The group also praised Fr. West for his “long and distinguished record of advocacy for life and family both in parish life.”
“Both Fr. Boquet and Fr. West come to Human Life International with the full support of their respective bishops, and we are grateful to both bishops for allowing them to serve,” the organization wrote.
“We are confident that under the leadership of Fr. Boquet and the strategic guidance of Fr. West, Human Life International will continue to be the leading international pro-life organization.”
Both Fr. Boquet and Fr. West are slated to assume office on Sept. 1 of this year.
Image from The Catholic Weekly
CATH NEWS REPORT: About 3000 people marked the first Feast Day of Australia's first Saint at Mary Mackillop Place in North Sydney, attending Mass and visiting the chapel and museum, reports theCatholic Weekly.
"People wanted to celebrate the very first Feast Day since her canonisation, and they wanted to be present on the site here at North Sydney which was wonderful."
"There was a respectful peace with the people that came to celebrate and learn more about Mary's life," said Sr Brigette Sipa, director of Mary MacKillop Place.
Sr Brigette said people came with a "great attitude of prayer, respect and contemplation".
"That was the feel of the whole day and it created such a special atmosphere around the site," she said.
Sr Brigette said one of the great attractions of St Mary Mackillop is that people can "relate to her".
"She was an ordinary woman, who lived for others," said Sr Brigette.
"So I think everybody can relate to this ordinary person who did the work what she believed God was asking her to do.
"People relate very closely to her recognising that this ordinary person did ordinary things in an extraordinary way. And there's hope in that for all of us."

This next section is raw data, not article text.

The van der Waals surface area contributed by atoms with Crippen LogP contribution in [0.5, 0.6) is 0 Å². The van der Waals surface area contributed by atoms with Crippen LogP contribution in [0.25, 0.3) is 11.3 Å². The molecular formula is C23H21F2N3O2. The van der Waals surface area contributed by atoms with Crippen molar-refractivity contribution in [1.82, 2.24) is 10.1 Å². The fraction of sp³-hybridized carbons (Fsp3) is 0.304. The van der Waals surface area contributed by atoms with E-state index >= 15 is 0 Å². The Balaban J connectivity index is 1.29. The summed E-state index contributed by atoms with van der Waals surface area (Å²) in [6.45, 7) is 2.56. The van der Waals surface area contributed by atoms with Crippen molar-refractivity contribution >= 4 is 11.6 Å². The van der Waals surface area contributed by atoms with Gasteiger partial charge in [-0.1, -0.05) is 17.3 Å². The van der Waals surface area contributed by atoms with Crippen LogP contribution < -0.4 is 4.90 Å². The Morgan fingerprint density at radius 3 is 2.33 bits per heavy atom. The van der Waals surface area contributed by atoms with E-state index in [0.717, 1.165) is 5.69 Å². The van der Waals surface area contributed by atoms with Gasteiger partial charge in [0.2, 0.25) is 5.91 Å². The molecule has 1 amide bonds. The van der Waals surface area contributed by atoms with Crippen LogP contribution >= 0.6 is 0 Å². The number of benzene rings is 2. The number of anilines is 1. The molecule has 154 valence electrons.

The anniversary was celebrated during the annual meeting of the Association which was held in Bobo-Dioulasso from August 3 to 9, in the presence of Mgr. Ouédraogo and the Minister of Public Administration, Labour and Social Security, Soungalo Apollinaire Ouattara.
In the course of the work the annual reports of the 16 structures of JECBF, comprising 13 diocesan associations and 3 universities were examined.
Recalling the recent clashes that followed the death of a student, Justin Zongo, the Archbishop of Bobo-Dioulasso invited everyone to work to build a society based on justice, peace, wisdom, social cohesion and solidarity. In February this year, violent clashes erupted between students and police after the death of Justin Zongo, who officially died of an attack of meningitis, whereas his fellows were victims of violence on behalf of the police.
In thanking all those who collaborate with the Association, Mgr. Ouedraogo stressed the importance of education and evangelization in schools. "The JEC is for us the spearhead both for the Church and for our country, because the former " jécistes " hold numerous positions of responsibility", concluded the Archbishop of Bobo-Dioulasso. (L.M.)